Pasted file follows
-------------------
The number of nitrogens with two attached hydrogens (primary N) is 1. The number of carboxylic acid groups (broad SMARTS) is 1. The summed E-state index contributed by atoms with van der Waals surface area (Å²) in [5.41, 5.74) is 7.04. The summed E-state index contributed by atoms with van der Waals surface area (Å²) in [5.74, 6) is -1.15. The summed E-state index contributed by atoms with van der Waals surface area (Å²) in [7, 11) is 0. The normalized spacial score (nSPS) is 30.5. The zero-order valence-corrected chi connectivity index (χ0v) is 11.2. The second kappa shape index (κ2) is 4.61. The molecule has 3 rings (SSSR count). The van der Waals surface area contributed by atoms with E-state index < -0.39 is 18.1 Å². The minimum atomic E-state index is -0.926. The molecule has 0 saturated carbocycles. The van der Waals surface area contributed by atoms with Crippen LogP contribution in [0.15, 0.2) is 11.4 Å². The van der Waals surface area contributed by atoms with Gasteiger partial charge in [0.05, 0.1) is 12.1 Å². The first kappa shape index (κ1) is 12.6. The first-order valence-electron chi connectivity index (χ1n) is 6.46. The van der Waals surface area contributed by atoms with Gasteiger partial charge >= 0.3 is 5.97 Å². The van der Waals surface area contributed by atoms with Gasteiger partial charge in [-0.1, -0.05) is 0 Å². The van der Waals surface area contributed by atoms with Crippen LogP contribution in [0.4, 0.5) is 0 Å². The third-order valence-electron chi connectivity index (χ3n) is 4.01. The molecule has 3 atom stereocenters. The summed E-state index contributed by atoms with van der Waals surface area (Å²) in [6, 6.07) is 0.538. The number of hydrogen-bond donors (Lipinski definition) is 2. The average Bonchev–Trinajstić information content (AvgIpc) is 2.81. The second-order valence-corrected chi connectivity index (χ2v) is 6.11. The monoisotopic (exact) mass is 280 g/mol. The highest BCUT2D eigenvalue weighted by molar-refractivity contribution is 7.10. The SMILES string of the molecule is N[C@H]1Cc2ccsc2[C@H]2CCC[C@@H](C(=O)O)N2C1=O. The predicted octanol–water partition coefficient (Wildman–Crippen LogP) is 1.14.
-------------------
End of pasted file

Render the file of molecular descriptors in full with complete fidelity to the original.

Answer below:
The number of nitrogens with two attached hydrogens (primary N) is 1. The number of carboxylic acid groups (broad SMARTS) is 1. The summed E-state index contributed by atoms with van der Waals surface area (Å²) in [5.41, 5.74) is 7.04. The summed E-state index contributed by atoms with van der Waals surface area (Å²) in [5.74, 6) is -1.15. The summed E-state index contributed by atoms with van der Waals surface area (Å²) in [7, 11) is 0. The normalized spacial score (nSPS) is 30.5. The zero-order valence-corrected chi connectivity index (χ0v) is 11.2. The second kappa shape index (κ2) is 4.61. The molecule has 3 rings (SSSR count). The van der Waals surface area contributed by atoms with E-state index < -0.39 is 18.1 Å². The minimum atomic E-state index is -0.926. The molecule has 0 saturated carbocycles. The van der Waals surface area contributed by atoms with Crippen LogP contribution in [0.15, 0.2) is 11.4 Å². The van der Waals surface area contributed by atoms with Gasteiger partial charge in [0.05, 0.1) is 12.1 Å². The first kappa shape index (κ1) is 12.6. The first-order valence-electron chi connectivity index (χ1n) is 6.46. The van der Waals surface area contributed by atoms with Gasteiger partial charge >= 0.3 is 5.97 Å². The van der Waals surface area contributed by atoms with Gasteiger partial charge in [-0.1, -0.05) is 0 Å². The van der Waals surface area contributed by atoms with Crippen LogP contribution in [0.4, 0.5) is 0 Å². The third-order valence-electron chi connectivity index (χ3n) is 4.01. The molecule has 3 atom stereocenters. The summed E-state index contributed by atoms with van der Waals surface area (Å²) in [6, 6.07) is 0.538. The number of hydrogen-bond donors (Lipinski definition) is 2. The average Bonchev–Trinajstić information content (AvgIpc) is 2.81. The second-order valence-corrected chi connectivity index (χ2v) is 6.11. The monoisotopic (exact) mass is 280 g/mol. The highest BCUT2D eigenvalue weighted by molar-refractivity contribution is 7.10. The SMILES string of the molecule is N[C@H]1Cc2ccsc2[C@H]2CCC[C@@H](C(=O)O)N2C1=O. The predicted octanol–water partition coefficient (Wildman–Crippen LogP) is 1.14.